Paul Menard's hopes of converting the pole position he drew in Thursday's lottery into victory in the Budweiser Shootout were dented - along with his #98 Quaker State Ford - in the closing stages of the non-points race, as several contenders were eliminated ahead of a green-white-chequered finish.

Polesitter Menard got loose in turn four on lap 64, igniting a four-car wreck that eliminated last year's Shootout winner Dale Earnhardt Jr, while the Fords of both Bobby Labonte and Greg Biffle were damaged in the incident

"Me and Kyle [Busch] were drafting on the inside and he gave me a real good run back in to the lead, but I just lost the right rear cause I just couldn't hold my car on the bottom, got up in to Jeff [Gordon] a little bit and kinda got shuffled through the middle to the back," Earnhardt said of the build-up to the accident, "I was just trying to regroup back there and figure out what to do. I knew there was going to be a wreck, but I was figuring on getting through the pack before it started happening and we didn't."

"The #98 was loose and I think somebody checked up in front of him as he was turning," Labonte offered, "I think I just barely touched him as he was going around and he must have hit the #88 because the #88 came back and hit me. That's what it looked like to me."

With just the top few places being rewarded in the non-points event, there was a lot of action in the midfield, and Biffle was again a victim when he was turned around by David Stremme a few laps later.

"It pays to win that thing, and that's what happens when you're running hard like that," he admitted, "I have to watch the replay. I don't know if I came down on him or he kind of drifted up, but that we were back there by ourselves is what's kind of odd.

"It's a little give-and-take when you're in your own lane, but down there, with Jeff Gordon going into that corner, somebody shoved him four-wide and I tried to get up and leave Kasey [Kahne] room, leave Jeff room and leave all those guys room. I just don't know what happened."

Another pre-race favourite, Kyle Busch, was also caught out, the #18 M&M's Toyota dropping to tenth despite running near the front virtually the entire night, after being run into from behind while the accident developed just in front of him on the final lap of the 78-lap race.

"I was on the bottom going into [turn] three and they started wrecking in front of me," he said, "I turned low to try to get away from it and got hit in the back by the #9. I halfway spun out, but saved it and didn't hit anything, so we didn't tear the M&M's Toyota up too bad."

Early in the event, Busch and crew chief Steve Addington knew they had a race car that could contend for the win but, along with several other drivers, Busch had to battle an ill-handling car similar to those blamed for contributing to a record eight cautions.

"It was probably one of the best driving cars out there and it still handled terrible," Busch said, "The biggest thing is they are just bouncing all over the place and nobody can hold their own lane. A guy on the bottom either slides up because he's tight or because he's loose - it's just so difficult to race out there."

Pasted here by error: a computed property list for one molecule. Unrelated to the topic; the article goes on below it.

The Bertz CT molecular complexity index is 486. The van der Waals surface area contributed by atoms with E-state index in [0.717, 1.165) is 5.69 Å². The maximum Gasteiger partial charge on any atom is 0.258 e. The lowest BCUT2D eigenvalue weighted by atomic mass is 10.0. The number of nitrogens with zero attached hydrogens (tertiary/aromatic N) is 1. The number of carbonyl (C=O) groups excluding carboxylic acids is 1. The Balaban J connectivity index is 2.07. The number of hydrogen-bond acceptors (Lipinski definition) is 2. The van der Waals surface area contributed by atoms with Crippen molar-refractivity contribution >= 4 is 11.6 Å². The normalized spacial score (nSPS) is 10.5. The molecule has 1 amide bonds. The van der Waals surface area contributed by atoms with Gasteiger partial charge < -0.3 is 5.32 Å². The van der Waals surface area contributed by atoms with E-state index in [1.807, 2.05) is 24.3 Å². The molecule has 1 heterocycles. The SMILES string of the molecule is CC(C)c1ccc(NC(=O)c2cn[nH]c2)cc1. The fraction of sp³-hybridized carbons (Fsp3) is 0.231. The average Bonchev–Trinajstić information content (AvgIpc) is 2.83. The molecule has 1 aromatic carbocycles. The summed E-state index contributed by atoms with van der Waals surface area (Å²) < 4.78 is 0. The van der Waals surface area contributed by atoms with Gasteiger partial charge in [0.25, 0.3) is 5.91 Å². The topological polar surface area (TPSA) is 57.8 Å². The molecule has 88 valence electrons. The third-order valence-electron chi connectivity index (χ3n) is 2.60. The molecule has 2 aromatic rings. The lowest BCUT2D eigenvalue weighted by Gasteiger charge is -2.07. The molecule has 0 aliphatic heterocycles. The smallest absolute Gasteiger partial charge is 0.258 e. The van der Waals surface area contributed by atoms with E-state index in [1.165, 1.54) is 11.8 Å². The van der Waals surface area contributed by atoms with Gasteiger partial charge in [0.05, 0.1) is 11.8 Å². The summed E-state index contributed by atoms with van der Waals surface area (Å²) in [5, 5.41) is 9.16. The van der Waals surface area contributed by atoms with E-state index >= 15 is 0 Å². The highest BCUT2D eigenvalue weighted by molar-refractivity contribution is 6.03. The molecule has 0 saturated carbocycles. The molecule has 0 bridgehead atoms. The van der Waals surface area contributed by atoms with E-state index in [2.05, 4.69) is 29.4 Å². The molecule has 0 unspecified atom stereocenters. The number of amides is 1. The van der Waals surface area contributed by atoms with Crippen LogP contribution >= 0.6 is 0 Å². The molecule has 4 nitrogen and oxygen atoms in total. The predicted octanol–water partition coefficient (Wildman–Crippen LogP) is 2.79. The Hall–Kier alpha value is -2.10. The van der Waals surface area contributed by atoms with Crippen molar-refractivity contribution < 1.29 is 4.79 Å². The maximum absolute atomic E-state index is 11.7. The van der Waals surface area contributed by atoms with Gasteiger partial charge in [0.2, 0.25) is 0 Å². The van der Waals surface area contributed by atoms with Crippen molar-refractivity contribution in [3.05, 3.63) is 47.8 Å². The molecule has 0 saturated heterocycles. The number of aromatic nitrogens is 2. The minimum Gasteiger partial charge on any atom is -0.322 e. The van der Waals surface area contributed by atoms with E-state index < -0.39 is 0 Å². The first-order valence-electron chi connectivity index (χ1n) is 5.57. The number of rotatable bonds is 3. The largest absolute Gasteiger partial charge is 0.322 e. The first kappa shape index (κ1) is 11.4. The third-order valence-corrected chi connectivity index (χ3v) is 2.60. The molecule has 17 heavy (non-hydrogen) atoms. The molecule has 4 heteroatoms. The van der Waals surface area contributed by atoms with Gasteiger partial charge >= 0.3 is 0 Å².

Gordon was a little more scathing of some of his rivals, who he felt did not respond correctly to the conditions, and admitted that he hoped next weekend's blue riband Daytona 500 would see less action.

"I couldn't even tell you what was going on that last lap," he confessed, "I was holding it wide open, looking for every bit of momentum and gaps and holes that I could, and anyone to push me or go with. We were four-wide coming off of turn two, [but] there wasn't enough room to be four wide.

"I was pushing Casey Mears and we got a heck of a run down the back straightaway and starting catching the field ahead of us. Man, they just all spread out. There were a couple of guys who thought they were on go-karts out there instead of stock cars, and I think that was just really stacking things up and causing some problems.

It was a heck of a race, just great racing out there, but it just got a little bit too wild. There were a couple of guys out there doing some things I thought were unnecessary and, unfortunately, the cars were dancing around a lot, and I thought that had a lot to do with the wrecks.

"I hope the 500's not like this. If there are cautions late in the race, absolutely, as everybody comes here to win. But, in a 500-mile race, we have to use our heads more than that. Just because it is a shorter race, it is not for points or the Daytona 500. I think guys are laying it out there on the line quite a bit more."

Eventual winner Kevin Harvick was not among those panned by Gordon, who reserved words of praise for the Richard Childress Racing driver.

"I've got to say it was a very impressive run by Kevin," the four-time champion noted, "He was riding around there in the back and, on one of those restarts, me and him were back there. Man, he went and we went, I pushed him once, he pushed me and then I passed him and he passed me. It was pretty cool to see him come from back there and win that thing."